RE: questions about kids' space in common house
From: Rob Sandelin (Exchange) (RobsanExchange.MICROSOFT.com)
Date: Mon, 29 Jul 1996 18:46:22 -0500
Our kids room is small, 14X14, there is a basement room attached which
is 12x12 which will someday belong to the kids as well.  Our kids space
is directly adjacent to the kitchen, and there is a window where you can
look down into the kids room from the kitchen. I say down, because our
kids space is four feet below the main floor level. We did this to
reduce the noise.  We did not put any plumbing in the kids space, it did
not seem appropriate. There are grandiose plans for a climbing, reading
loft, but thats in the future. As it is now, there is very little in the
kids room beyond books and some dress up clothes and blocks.  There is a
kids committee which has all sorts of plans but has accomplished not
much yet about fixing up the kids space.

The kids segragate themselves by age when they want to, play together
when they want to. Our playground is being moved someday to be right
outside the playroom and this will be a nice addition as there is an
outside door on the kids room.

We do not have a dedicated teen space at this time, and I doubt we ever
will. Kids use the playroom by themselves, with no adult supervision
(The bigger little kids tend to shepard the smaller little kids)
although parents of toddlers tend to stay clued in to their toddlers
whereabouts. Once kids get to be about 3, they roam pretty freely.

In general our kids are active and noisy and this is a source of
irritation for a few folks, although in general they get herded to the
kids area or outside if they are being rowdy in the eating area.  From
my perspective, if I were to do it differently I would set it up so one
adult each night is on kid patrol, and that task is to engage the kids
in some interesting activity.  The kids are pretty much totally ignored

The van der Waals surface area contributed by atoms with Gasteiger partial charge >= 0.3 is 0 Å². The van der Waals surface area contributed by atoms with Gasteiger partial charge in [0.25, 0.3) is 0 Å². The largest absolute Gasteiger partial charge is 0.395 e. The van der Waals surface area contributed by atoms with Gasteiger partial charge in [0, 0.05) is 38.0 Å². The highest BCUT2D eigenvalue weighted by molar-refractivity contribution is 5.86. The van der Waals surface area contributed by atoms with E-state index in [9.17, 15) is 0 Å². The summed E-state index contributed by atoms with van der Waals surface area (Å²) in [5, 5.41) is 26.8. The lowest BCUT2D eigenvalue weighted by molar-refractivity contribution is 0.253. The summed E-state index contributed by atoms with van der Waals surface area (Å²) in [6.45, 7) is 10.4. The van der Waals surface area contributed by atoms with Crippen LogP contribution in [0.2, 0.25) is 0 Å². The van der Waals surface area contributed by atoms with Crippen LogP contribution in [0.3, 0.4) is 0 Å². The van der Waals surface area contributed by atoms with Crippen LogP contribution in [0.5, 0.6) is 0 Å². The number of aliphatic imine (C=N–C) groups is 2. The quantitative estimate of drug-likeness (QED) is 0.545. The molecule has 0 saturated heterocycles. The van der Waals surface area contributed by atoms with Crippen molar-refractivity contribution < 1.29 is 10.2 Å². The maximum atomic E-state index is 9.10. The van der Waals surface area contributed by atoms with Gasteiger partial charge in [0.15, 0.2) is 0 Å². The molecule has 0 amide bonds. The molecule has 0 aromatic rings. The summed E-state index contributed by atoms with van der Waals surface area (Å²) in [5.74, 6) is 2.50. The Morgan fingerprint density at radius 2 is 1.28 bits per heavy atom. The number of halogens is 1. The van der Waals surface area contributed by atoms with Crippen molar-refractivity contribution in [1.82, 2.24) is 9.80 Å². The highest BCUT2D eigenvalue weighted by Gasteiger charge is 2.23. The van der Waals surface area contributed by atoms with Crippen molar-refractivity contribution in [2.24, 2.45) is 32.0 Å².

and left to their own devices during dinners, as the adults, including
all the parents, hang out and want to eat and socialize.  If the kids
just had someone to read them a story or engage them in an art project,
they would be MUCH quieter and I think somewhat happier too.  

As a parent I find the competition for my kids attention at dinners to
be frustrating at times. The kids have little interest in eating, they
want to go play, and so they eat two bites, and want to be excused. Its
a battle to get a plate of food eaten, and of course, the minute dinner
is over and all the other kids have gone home, they come back....But I
didn't get any Dinner.... and so it goes.  

Rob Sandelin
Sharingwood

>-----Original Message-----
Sent:           Monday, July 29, 1996 3:50 PM
Subject:        questions about kids' space in common house
Hi all,

I'm another voice from Cambridge Cohousing, only a lurker to date, but
I'm
looking for some information and advice today.  We're working on the
design
of our common house and I'd love to hear from folks about the kinds of
children's space you have in your common house, and how it's worked.

Do you have a space designed primarily for toddlers and preschoolers,
school-age kids, or teenagers?  Do you have separate spaces for
different age
groups?  Do the different aged kids mingle much?  Do you use the
space(s) for
formal childcare arrangements, playgroups, or just casual play while in
the
common house?  Can/do kids go the area by themselves, or only when
accompanied by parents?

Is the space adjacent to the dining room and/or kitchen or farther away?
 If
it's near, do parents find closeness to the dining room/kitchen useful
when
eating or cooking?  Does the community as a whole find the children's
area
disruptive during meals?

What features (sink, reading area, indoor climber, etc.) in your
children's
area are most used/most unused?

If you had it to do again, what would you do the same?  differently?

We will probably end up with about 20 - 25 kids, from 40 households.
The
kids currently range from 1 - 12 years old.  As you can see, we have
lots of
households that *don't* have children, typically older singles or
couples.
  We need to create a design that families with children will find
attractive
and useful, while ensuring that households without children don't feel
that
that the common house is dominated by children.

Thanks in advance for your input.  I know we'll find it very valuable!
- Cindy Carpenter
ccarpent [at] aol.com 



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